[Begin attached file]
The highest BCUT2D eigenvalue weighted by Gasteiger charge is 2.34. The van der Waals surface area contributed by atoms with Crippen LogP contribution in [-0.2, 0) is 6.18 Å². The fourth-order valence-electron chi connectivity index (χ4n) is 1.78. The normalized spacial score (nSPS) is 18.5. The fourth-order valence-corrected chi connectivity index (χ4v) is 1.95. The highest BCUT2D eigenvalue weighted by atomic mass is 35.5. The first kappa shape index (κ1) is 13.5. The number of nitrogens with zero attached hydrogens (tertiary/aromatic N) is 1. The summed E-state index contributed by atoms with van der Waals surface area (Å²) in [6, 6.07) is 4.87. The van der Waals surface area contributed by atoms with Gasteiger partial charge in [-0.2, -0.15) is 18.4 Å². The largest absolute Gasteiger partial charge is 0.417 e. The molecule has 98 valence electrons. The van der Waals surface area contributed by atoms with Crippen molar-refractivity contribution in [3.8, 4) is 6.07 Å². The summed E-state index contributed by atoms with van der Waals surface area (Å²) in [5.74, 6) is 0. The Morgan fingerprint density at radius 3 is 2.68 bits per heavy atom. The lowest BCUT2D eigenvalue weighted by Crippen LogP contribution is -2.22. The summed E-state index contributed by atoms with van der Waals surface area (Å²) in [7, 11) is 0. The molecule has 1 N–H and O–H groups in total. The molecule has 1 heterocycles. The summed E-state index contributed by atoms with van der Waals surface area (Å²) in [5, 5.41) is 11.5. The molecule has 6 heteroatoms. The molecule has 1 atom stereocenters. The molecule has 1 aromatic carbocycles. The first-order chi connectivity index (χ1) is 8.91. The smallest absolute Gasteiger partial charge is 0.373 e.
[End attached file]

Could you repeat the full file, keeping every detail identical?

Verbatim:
The highest BCUT2D eigenvalue weighted by Gasteiger charge is 2.34. The van der Waals surface area contributed by atoms with Crippen LogP contribution in [-0.2, 0) is 6.18 Å². The fourth-order valence-electron chi connectivity index (χ4n) is 1.78. The normalized spacial score (nSPS) is 18.5. The fourth-order valence-corrected chi connectivity index (χ4v) is 1.95. The highest BCUT2D eigenvalue weighted by atomic mass is 35.5. The first kappa shape index (κ1) is 13.5. The number of nitrogens with zero attached hydrogens (tertiary/aromatic N) is 1. The summed E-state index contributed by atoms with van der Waals surface area (Å²) in [6, 6.07) is 4.87. The van der Waals surface area contributed by atoms with Gasteiger partial charge in [-0.2, -0.15) is 18.4 Å². The largest absolute Gasteiger partial charge is 0.417 e. The molecule has 98 valence electrons. The van der Waals surface area contributed by atoms with Crippen molar-refractivity contribution in [3.8, 4) is 6.07 Å². The summed E-state index contributed by atoms with van der Waals surface area (Å²) in [5.74, 6) is 0. The Morgan fingerprint density at radius 3 is 2.68 bits per heavy atom. The lowest BCUT2D eigenvalue weighted by Crippen LogP contribution is -2.22. The summed E-state index contributed by atoms with van der Waals surface area (Å²) in [7, 11) is 0. The molecule has 1 N–H and O–H groups in total. The molecule has 1 heterocycles. The summed E-state index contributed by atoms with van der Waals surface area (Å²) in [5, 5.41) is 11.5. The molecule has 6 heteroatoms. The molecule has 1 atom stereocenters. The molecule has 1 aromatic carbocycles. The first-order chi connectivity index (χ1) is 8.91. The smallest absolute Gasteiger partial charge is 0.373 e.